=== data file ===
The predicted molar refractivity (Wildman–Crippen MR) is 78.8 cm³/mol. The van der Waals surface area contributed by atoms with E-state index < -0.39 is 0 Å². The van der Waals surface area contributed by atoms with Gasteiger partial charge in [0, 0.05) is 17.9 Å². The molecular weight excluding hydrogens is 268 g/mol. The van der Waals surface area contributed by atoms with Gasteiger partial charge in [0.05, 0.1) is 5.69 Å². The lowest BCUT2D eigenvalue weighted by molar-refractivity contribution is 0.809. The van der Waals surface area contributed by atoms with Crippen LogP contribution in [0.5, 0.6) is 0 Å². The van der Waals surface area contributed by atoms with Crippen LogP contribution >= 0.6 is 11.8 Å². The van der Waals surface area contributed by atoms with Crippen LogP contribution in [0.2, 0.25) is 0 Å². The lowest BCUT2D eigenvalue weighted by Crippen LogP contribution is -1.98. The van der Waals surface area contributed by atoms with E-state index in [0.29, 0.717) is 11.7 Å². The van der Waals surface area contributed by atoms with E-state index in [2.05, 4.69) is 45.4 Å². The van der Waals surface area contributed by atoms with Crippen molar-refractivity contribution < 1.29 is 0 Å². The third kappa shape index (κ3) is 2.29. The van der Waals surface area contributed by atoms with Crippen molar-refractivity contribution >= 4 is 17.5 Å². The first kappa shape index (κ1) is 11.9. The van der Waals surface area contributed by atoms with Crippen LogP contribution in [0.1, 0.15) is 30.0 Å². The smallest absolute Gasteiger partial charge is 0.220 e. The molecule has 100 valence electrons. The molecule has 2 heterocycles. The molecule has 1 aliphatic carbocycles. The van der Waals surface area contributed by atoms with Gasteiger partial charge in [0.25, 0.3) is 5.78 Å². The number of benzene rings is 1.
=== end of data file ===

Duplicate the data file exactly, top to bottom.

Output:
The predicted molar refractivity (Wildman–Crippen MR) is 78.8 cm³/mol. The van der Waals surface area contributed by atoms with E-state index < -0.39 is 0 Å². The van der Waals surface area contributed by atoms with Gasteiger partial charge in [0, 0.05) is 17.9 Å². The molecular weight excluding hydrogens is 268 g/mol. The van der Waals surface area contributed by atoms with Gasteiger partial charge in [0.05, 0.1) is 5.69 Å². The lowest BCUT2D eigenvalue weighted by molar-refractivity contribution is 0.809. The van der Waals surface area contributed by atoms with Crippen LogP contribution in [0.5, 0.6) is 0 Å². The van der Waals surface area contributed by atoms with Crippen LogP contribution >= 0.6 is 11.8 Å². The van der Waals surface area contributed by atoms with Crippen LogP contribution in [0.2, 0.25) is 0 Å². The lowest BCUT2D eigenvalue weighted by Crippen LogP contribution is -1.98. The van der Waals surface area contributed by atoms with E-state index in [0.29, 0.717) is 11.7 Å². The van der Waals surface area contributed by atoms with E-state index in [2.05, 4.69) is 45.4 Å². The van der Waals surface area contributed by atoms with Crippen molar-refractivity contribution < 1.29 is 0 Å². The third kappa shape index (κ3) is 2.29. The van der Waals surface area contributed by atoms with Crippen molar-refractivity contribution >= 4 is 17.5 Å². The first kappa shape index (κ1) is 11.9. The van der Waals surface area contributed by atoms with Crippen LogP contribution in [0.1, 0.15) is 30.0 Å². The smallest absolute Gasteiger partial charge is 0.220 e. The molecule has 100 valence electrons. The molecule has 2 heterocycles. The molecule has 1 aliphatic carbocycles. The van der Waals surface area contributed by atoms with Gasteiger partial charge in [0.25, 0.3) is 5.78 Å². The number of benzene rings is 1.